“A Practical Guide: Creating a Screening & Referral Program to Address Malnutrition” explains how to implement a brief malnutrition screening for older adults in an emergency department (ED) or other acute care setting. The program and guide were developed using implementation science methodology. Publications have shown the effectiveness of screening in identifying patients who are food insecure or at risk for malnutrition, and this guides goes further by providing insights regarding barriers and opportunities for implementation.
The first step is to identify food insecure elders, the next is to connect them with community-based organizations to meet their nutrition needs. For older adults, this means intervening at the sites where they receive clinical care, including EDs and acute care settings, where they often arrive with symptoms from food insecurity (such as weakness or lethargy), but where food insecurity as a cause may be missed.
Suffering in Silence
One story detailed in the guide is that of Darrel J., 60, of Durham, NC. A severe, debilitating vision disorder cost him his job, his ability to drive, and hampered his ability to leave the house alone. He struggled to afford his basic needs, including access to food. His plight sounds straightforward, but his doctors didn’t diagnosis him as suffering from malnutrition until an unexpected visit to the ED connected him to Meals on Wheels.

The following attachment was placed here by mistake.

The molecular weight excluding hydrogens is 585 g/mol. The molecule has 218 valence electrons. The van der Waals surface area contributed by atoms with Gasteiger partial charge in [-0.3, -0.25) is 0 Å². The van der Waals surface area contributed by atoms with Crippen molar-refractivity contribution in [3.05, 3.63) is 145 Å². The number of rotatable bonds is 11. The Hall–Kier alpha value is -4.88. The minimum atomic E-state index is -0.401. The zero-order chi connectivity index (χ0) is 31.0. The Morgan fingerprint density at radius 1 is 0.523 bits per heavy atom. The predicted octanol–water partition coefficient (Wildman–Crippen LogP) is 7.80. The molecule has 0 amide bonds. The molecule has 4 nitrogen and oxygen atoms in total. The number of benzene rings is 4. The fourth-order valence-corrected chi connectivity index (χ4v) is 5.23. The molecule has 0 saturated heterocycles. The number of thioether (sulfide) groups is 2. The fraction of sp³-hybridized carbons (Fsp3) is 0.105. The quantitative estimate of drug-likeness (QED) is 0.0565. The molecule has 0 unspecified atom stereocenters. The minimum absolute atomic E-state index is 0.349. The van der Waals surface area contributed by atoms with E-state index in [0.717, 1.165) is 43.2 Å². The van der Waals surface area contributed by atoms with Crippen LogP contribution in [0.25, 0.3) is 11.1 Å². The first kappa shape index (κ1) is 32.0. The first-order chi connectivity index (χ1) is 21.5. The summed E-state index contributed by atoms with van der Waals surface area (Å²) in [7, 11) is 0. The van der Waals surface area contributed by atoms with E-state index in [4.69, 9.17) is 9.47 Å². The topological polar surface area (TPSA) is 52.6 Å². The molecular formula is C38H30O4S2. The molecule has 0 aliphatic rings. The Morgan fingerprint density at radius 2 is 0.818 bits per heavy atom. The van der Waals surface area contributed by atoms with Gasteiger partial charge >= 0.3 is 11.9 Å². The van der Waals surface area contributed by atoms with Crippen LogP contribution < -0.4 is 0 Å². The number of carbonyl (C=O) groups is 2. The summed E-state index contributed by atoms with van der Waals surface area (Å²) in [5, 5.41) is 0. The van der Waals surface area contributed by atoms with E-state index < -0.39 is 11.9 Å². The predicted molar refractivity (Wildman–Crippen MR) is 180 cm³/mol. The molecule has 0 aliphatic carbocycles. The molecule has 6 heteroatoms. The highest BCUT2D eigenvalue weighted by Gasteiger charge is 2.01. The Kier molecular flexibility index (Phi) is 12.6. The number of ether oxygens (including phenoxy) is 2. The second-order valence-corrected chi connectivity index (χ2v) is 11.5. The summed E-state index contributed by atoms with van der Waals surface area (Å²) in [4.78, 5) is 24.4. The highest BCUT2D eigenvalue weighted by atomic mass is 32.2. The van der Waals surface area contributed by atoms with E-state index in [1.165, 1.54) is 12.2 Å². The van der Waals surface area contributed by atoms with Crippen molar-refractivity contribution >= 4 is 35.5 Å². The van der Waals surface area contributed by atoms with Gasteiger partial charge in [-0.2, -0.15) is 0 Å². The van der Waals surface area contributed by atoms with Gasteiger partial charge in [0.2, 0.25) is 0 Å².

Mr. J. had acute back pain and sought treatment. Back pain and vision disorders are not conditions typically associated with food insecurity but that’s because anyone, at any weight, can be food insecure. Emergency personnel used the tools detailed in the guide to assess Mr. J. and discovered he couldn’t afford proper nutrition. Even though more than 10 percent of older adults in North Carolina struggle with food access (the fifth highest rate in the nation), malnutrition remains underdiagnosed.
Although emergency settings are often separate from elders’ medical home and Primary Care Physician team, there is terrific opportunity for positive impact. A simple two-question assessment, necessitating minimal staff and financial resources, can help elders who are falling through the cracks.
Emergency personnel used the guide’s tools to assess Mr. J. and discovered he couldn’t afford proper nutrition.